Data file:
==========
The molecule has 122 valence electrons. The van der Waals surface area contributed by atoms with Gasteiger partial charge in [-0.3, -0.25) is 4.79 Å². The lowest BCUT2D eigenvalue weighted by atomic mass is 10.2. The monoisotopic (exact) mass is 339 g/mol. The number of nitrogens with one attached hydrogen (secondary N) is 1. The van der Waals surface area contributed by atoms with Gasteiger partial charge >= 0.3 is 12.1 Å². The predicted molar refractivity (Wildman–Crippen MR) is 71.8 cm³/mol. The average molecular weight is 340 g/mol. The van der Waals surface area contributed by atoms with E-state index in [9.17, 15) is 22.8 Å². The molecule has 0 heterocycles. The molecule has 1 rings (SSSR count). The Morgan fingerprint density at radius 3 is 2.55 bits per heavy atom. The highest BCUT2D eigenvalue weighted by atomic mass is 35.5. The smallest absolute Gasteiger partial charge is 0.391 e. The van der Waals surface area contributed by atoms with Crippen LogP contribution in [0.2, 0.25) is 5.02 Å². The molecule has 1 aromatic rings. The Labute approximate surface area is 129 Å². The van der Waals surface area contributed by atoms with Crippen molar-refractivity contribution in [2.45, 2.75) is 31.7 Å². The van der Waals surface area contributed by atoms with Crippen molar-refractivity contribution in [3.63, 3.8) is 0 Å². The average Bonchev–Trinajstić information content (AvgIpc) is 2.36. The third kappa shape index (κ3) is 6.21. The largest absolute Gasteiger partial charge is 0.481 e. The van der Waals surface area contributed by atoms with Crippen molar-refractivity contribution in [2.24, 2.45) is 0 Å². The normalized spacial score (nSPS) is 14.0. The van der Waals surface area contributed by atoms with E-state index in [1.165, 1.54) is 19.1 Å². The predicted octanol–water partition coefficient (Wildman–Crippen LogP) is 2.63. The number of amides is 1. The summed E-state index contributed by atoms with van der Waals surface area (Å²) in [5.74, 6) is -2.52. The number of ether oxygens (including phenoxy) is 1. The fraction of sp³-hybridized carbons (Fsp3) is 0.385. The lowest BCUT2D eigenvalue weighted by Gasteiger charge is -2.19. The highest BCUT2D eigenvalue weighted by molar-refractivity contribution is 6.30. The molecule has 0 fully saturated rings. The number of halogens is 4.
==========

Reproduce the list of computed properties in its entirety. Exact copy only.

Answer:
The molecule has 122 valence electrons. The van der Waals surface area contributed by atoms with Gasteiger partial charge in [-0.3, -0.25) is 4.79 Å². The lowest BCUT2D eigenvalue weighted by atomic mass is 10.2. The monoisotopic (exact) mass is 339 g/mol. The number of nitrogens with one attached hydrogen (secondary N) is 1. The van der Waals surface area contributed by atoms with Gasteiger partial charge >= 0.3 is 12.1 Å². The predicted molar refractivity (Wildman–Crippen MR) is 71.8 cm³/mol. The average molecular weight is 340 g/mol. The van der Waals surface area contributed by atoms with E-state index in [9.17, 15) is 22.8 Å². The molecule has 0 heterocycles. The molecule has 1 rings (SSSR count). The Morgan fingerprint density at radius 3 is 2.55 bits per heavy atom. The highest BCUT2D eigenvalue weighted by atomic mass is 35.5. The smallest absolute Gasteiger partial charge is 0.391 e. The van der Waals surface area contributed by atoms with Crippen LogP contribution in [0.2, 0.25) is 5.02 Å². The molecule has 1 aromatic rings. The Labute approximate surface area is 129 Å². The van der Waals surface area contributed by atoms with Crippen molar-refractivity contribution in [2.45, 2.75) is 31.7 Å². The van der Waals surface area contributed by atoms with Crippen molar-refractivity contribution in [3.63, 3.8) is 0 Å². The average Bonchev–Trinajstić information content (AvgIpc) is 2.36. The third kappa shape index (κ3) is 6.21. The largest absolute Gasteiger partial charge is 0.481 e. The van der Waals surface area contributed by atoms with Crippen molar-refractivity contribution in [2.24, 2.45) is 0 Å². The normalized spacial score (nSPS) is 14.0. The van der Waals surface area contributed by atoms with E-state index in [1.165, 1.54) is 19.1 Å². The predicted octanol–water partition coefficient (Wildman–Crippen LogP) is 2.63. The number of amides is 1. The summed E-state index contributed by atoms with van der Waals surface area (Å²) in [5.74, 6) is -2.52. The number of ether oxygens (including phenoxy) is 1. The fraction of sp³-hybridized carbons (Fsp3) is 0.385. The lowest BCUT2D eigenvalue weighted by Gasteiger charge is -2.19. The highest BCUT2D eigenvalue weighted by molar-refractivity contribution is 6.30. The molecule has 0 fully saturated rings. The number of halogens is 4.